As a child, I remember him as a large imposing figure. He and my aunt and their three boys lived in the house that my mother and aunt grew up in. It was an old rambling house with many rooms and had a good amount of land. I loved going up there for family get-togethers such as Christmas and Thanksgiving. My uncle, who was a OBGYN, had a very strong personality with a quick temper, which was well feared by the nurses he worked with. Once such example of his infamous temper occured one Christmas when I was a child. Uncle Clyde had been given an electric knife, and my aunt had cooked a turkey which looked all brown and beautiful when she pulled it out of the over. However, she had forgotten to thaw the bird before cooking it and when my uncle tried to cut a piece, the knife siezed in the frozen flesh below the skin. In a fit of anger, he flung open the back door and hurled the turkey, knife and all, into the snow. At the tender age of 6 or 7 I was stunned and ran into the livingroom to announce what had happened to my mother and all the guests. I remember a large commotion as everyone jumped up and ran into the kitchen to help fix the situation. My uncle jokingly gave me a hard time for "telling on him".

My uncle an accomplished woodworker, welder, electronics technician, potter, silversmith, skeet marksman, and auto mechanic to name just some of his talents.. For my 21st birthday he made me hammered silver cuff bracelet, which I occasionally wear. In his apartment at the retirement village, there are many pieces of furniture that he made that are indistinquishable from pieces one would see in a furniture shop. His artistry with wood is well known in the family and everyone considers themselves very lucky to have a piece crafted by him. He also loved St Bernard dogs and had several as the years went by. I always get a chuckle when I see one photograph of him dressed in a knight costume for Halloween with one of the dogs, which was displayed in the livingroom at their house.

Since my aunt died about 8 years ago, my uncle has lost some of the vigor he exhibited. I don't know if it was a result of old age or the realization of his own mortality. He still "told it like it was", but his inner light was somewhat faded. He did get quite ill with cancer, which he beat to some extent, but then last year when his oldest son died, he really began to go downhill. I can only imagine the anguish that caused and I can understand that his whole purpose for living would take a huge hit. My oldest cousin was the most vibrant of the three boys and made such a difference in his community that it was not only my uncle who lost something that day. In the last few months his decline was swift and his death was really a blessing to ease his suffering. His ashes will be buried Saturday with a memorial service to follow.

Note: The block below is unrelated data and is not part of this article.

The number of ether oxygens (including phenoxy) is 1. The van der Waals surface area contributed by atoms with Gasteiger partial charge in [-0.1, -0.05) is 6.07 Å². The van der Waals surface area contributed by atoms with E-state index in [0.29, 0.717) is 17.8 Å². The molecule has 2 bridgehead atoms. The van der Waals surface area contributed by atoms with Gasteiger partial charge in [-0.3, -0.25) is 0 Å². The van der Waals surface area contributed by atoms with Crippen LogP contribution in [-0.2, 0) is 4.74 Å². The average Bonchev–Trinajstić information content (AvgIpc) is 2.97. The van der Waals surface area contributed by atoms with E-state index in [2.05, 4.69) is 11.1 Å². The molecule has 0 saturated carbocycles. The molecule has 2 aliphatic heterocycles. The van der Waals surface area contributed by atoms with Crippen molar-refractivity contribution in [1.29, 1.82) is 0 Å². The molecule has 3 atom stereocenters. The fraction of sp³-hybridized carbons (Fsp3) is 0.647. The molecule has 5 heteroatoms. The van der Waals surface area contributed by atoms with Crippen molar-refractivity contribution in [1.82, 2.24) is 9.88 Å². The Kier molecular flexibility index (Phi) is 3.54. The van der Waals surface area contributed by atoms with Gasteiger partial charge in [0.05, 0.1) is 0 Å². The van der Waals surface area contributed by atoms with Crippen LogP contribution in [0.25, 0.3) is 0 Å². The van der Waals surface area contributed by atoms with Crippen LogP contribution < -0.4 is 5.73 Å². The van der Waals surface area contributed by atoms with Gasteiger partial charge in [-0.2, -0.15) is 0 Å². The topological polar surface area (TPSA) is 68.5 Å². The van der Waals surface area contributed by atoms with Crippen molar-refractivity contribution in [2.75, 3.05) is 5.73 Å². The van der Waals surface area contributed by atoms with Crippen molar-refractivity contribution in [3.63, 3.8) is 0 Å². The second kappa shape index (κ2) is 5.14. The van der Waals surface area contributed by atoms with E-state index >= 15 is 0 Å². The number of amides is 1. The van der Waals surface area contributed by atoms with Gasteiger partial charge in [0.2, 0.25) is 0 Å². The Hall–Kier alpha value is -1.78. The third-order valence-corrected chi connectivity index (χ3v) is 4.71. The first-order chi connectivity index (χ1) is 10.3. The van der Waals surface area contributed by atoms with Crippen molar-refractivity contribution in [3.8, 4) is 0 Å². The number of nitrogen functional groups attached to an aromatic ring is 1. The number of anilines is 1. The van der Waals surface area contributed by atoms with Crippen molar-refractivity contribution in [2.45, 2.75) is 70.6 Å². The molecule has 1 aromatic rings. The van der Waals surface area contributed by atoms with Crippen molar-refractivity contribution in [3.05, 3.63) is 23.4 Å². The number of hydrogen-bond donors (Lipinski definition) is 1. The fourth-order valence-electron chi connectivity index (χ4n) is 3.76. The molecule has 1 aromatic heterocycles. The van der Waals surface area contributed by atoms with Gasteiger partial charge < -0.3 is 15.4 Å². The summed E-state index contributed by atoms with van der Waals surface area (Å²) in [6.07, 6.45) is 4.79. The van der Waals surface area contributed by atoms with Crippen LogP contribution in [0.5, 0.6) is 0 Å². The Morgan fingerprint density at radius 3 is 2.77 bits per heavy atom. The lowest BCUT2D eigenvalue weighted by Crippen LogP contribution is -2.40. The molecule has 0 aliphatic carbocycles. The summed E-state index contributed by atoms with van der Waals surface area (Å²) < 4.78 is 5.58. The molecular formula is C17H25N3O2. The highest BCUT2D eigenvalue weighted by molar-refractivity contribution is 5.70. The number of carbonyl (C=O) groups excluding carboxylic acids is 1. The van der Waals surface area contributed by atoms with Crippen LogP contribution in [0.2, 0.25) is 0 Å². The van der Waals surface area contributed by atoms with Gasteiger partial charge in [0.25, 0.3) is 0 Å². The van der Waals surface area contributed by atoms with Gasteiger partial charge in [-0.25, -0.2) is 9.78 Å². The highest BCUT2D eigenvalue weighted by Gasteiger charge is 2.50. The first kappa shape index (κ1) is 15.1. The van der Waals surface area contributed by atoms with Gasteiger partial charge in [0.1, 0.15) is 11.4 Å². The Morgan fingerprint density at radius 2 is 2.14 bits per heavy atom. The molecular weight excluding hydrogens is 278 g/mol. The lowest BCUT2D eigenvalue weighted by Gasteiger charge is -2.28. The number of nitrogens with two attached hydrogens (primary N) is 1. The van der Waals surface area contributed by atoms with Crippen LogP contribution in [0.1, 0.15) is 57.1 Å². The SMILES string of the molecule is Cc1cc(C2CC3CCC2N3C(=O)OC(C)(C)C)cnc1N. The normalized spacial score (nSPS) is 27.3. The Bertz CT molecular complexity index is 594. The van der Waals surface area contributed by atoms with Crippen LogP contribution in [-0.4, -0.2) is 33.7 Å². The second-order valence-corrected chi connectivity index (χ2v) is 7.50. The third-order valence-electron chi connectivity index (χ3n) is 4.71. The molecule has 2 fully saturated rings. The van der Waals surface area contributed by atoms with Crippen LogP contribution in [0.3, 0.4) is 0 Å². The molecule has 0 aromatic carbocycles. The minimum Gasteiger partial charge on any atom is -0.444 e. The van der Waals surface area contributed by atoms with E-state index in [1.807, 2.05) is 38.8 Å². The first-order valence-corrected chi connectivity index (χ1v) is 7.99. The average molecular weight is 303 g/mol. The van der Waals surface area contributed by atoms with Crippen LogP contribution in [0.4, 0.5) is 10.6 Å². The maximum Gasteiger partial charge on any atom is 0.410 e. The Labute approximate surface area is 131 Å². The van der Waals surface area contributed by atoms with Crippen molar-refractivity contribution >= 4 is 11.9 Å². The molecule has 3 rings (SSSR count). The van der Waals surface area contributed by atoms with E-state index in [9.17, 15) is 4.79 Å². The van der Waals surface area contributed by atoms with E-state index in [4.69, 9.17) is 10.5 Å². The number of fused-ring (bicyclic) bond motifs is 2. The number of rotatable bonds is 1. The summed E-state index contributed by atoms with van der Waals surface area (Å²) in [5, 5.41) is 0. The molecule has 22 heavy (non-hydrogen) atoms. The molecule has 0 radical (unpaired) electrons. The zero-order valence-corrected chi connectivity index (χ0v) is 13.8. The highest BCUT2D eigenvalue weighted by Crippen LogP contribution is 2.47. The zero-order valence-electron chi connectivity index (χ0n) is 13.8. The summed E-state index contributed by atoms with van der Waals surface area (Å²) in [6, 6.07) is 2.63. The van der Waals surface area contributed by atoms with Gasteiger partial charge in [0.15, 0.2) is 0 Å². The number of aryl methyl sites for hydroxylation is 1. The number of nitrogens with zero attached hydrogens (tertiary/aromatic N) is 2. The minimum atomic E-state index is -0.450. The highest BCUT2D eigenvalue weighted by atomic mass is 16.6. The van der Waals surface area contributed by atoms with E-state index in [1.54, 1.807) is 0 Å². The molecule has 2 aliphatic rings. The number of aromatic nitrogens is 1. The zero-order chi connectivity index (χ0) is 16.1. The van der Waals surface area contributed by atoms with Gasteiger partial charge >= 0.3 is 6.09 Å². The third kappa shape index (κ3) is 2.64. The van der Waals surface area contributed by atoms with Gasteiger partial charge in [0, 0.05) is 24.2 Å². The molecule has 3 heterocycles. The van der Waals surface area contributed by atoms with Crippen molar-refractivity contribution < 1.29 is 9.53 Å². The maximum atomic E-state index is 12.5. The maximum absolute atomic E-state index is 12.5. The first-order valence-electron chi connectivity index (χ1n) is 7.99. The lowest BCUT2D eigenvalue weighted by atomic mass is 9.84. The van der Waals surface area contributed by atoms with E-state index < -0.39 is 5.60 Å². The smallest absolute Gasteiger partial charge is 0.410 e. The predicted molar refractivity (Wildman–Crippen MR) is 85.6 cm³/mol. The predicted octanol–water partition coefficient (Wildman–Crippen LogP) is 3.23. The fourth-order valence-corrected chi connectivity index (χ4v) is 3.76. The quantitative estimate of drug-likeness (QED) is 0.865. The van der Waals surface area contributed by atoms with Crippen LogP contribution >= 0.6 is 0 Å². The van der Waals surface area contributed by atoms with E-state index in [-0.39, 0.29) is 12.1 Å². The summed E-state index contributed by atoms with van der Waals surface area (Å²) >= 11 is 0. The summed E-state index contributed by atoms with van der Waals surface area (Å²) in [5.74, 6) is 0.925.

Wednesday, March 3, 2010

The English Language

I read an editorial a while back about people saying "oh my God!" and the writer thought it was very bad. He, being a Christian man, was highly offended. It never occurred to me that it could an objectionable expression. However, the other night I watched an episode of Extreme Makeover - Home Edition that feature a woman from Jamaica who had her house, and her whole neighborhood, renovated. At the end of the show she and her family got to go through the house and marvel at the transformation. They went running through the house and all the said was "oh my God!" over and over again whenever they went into the room for the first time. As I was watching, I thought about editorial I read. I wasn't necessarily offended by her outbursts, but after a few times, I really got tired of hearing it. It began to grate on my nerves so I changed the channel and turned my attention to something else.